And worse, by encouraging faculty and administration obliviousness to what students are actually doing because it's the student's responsibility, after all, they set up a system where cheating develops almost irresistible positive feedback in a highly competitive school, because as soon as one student cheats and rises, everyone else has to follow suit or lose their chances, making the odd student with unshakable integrity who refuses to cheat a failure-- and a pariah-- and making the students who cheated reluctantly in order to survive view themselves as secret cheaters for the rest of their lives, with social consequences such as we are seeing play out on Wall Street right now.
posted by jamjam at 9:47 AM on March 4, 2013


> This AskMe was someone who wasn't paying attention in class, didn't speak with his TA about the topic in all the time leading up to it, and didn't have any friends in class to bounce ideas off. Then he phrased the question poorly, which was a bit too close to "do my homework for me," which was a symptom of the fact that he didn't think about the topic long enough in order to coherently phrase a question about it. Finally, Post-Colonial theory: blech.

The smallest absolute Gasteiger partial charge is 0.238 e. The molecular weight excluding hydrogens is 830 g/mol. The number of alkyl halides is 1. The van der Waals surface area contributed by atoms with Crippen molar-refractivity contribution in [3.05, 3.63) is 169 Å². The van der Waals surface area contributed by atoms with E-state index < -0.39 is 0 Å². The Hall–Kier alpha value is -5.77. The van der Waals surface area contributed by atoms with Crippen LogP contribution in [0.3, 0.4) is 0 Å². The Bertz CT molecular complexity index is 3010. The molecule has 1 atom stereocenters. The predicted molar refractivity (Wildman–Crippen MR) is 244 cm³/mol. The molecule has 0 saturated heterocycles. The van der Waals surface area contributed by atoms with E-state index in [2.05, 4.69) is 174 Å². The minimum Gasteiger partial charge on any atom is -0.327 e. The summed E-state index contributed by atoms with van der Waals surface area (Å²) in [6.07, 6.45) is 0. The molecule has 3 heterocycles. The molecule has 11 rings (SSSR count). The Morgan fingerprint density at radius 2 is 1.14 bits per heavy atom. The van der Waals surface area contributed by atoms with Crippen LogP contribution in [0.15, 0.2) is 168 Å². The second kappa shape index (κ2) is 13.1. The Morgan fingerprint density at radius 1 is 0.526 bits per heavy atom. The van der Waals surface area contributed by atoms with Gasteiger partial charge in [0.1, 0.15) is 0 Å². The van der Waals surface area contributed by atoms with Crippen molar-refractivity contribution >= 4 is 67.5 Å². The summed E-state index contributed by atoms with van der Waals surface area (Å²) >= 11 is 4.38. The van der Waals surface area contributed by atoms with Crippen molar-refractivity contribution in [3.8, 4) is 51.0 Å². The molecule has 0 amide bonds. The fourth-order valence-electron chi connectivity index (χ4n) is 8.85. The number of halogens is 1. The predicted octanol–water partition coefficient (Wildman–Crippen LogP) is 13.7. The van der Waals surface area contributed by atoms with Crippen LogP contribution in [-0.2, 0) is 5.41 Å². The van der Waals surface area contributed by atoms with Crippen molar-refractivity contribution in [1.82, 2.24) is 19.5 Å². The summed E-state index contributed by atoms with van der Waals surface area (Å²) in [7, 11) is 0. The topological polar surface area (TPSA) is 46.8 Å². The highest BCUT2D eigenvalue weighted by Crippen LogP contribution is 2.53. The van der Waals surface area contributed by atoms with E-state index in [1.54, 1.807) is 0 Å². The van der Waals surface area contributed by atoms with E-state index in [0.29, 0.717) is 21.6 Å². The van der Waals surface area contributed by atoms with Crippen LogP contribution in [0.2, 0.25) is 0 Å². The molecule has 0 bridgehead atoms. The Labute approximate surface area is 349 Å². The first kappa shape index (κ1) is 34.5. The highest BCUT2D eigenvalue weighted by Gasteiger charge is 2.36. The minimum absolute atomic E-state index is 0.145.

That's a whole big scenario of assumptions you've got there. How do you know that the OP wasn't paying attention in class? Or that the class has a TA? Or that the OP didn't try to bounce his ideas off of friends first? Or that perhaps he shares your blech opinion of post-Colonial theory and this is why he had difficulty with the prompt?

He asked a not-fantastically phrased question that others were nevertheless able to parse well enough to give appropriate, ethical, and constructive feedback.
posted by desuetude at 11:24 AM on March 4, 2013 [2 favorites]